Haiku Diary. Grab a pack of index cards and write a haiku a day. It could be a form of diary keeping or a way to highlight one great thing each day or just a nice retrospective on what was important or interesting or funny or maddening that day (in 17 syllables, of course).
Mostly though, if you’re thinking of taking up poetry in any form or fashion, there are two main rules I have to offer: 1. Read lots of poetry. Read lots in general. 2. Write a lot. Get things right. Get things wrong. Play around. Keep going.
This lesson over?
Not to lessen what you learned
But it just started
I must have been in a Target fugue state when I bought them – matching pajamas in a 5T for Clark and 12 months for Nate. Never have I ever been the person who wanted to dress her kids in the same things. Like taking ocean cruises, I totally understand why people succumb to the urge but it doesn’t hold much appeal for me.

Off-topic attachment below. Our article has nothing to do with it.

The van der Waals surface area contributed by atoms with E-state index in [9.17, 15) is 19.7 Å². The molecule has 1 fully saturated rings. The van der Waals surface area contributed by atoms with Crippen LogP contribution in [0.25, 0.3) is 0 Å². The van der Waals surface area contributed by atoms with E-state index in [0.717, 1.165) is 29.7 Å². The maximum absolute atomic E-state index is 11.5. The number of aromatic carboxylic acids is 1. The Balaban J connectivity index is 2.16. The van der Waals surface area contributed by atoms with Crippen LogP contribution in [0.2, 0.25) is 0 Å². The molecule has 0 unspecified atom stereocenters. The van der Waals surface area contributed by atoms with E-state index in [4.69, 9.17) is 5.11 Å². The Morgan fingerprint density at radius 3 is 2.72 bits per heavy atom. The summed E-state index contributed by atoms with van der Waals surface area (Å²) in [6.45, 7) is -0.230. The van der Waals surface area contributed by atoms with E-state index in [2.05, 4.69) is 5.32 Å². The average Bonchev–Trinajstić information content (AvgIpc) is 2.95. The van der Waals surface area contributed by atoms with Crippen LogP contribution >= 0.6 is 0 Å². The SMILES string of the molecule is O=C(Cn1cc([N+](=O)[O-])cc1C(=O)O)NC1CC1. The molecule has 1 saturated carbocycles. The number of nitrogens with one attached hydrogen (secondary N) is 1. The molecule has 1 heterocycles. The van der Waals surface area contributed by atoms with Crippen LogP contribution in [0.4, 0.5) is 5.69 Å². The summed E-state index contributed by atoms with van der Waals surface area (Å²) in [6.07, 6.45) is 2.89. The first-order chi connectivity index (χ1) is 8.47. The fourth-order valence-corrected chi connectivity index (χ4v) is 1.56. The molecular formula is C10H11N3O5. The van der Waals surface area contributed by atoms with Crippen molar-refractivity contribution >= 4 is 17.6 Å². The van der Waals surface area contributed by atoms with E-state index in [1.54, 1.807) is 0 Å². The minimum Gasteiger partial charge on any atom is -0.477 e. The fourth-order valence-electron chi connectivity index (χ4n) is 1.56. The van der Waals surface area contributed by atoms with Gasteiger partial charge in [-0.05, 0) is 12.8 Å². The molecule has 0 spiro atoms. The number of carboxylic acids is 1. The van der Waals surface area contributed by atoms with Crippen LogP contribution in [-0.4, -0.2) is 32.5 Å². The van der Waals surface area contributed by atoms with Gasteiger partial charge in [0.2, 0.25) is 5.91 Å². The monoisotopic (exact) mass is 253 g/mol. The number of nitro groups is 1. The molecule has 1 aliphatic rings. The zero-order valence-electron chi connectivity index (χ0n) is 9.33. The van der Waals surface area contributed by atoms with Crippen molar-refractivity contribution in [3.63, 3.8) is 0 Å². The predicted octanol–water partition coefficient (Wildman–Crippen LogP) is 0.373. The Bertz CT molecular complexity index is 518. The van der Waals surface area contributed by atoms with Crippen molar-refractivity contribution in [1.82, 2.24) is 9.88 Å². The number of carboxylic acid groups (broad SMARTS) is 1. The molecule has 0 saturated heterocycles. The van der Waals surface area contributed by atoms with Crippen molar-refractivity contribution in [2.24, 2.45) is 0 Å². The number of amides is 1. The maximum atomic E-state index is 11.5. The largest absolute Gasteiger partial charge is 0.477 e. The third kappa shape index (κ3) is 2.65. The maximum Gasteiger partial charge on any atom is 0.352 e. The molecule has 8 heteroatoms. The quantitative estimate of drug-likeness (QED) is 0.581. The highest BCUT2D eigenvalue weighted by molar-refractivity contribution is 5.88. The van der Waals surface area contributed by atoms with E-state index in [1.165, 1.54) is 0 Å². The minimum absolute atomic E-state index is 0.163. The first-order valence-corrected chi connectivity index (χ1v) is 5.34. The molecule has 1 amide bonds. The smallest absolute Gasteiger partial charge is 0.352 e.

But I did and so it was that Nate’s tiny shirt wound up mixed in with Clark’s stuff.
After dinner a few weeks ago, he emerged from his bedroom – all three feet, eight inches and 42ish pounds of him – somehow with his big-brother torso jammed into little-bro Nate’s pajama shirt. His belly button peeked out. I don’t think he even noticed at first, until I said, “Is that Nathan’s shirt?”
He looked down and saw his belly. He wriggled his arms up and down, testing and examining them as if he was checking that his putting on the shirt hadn’t caused him to also switch bodies with a 10-month-old.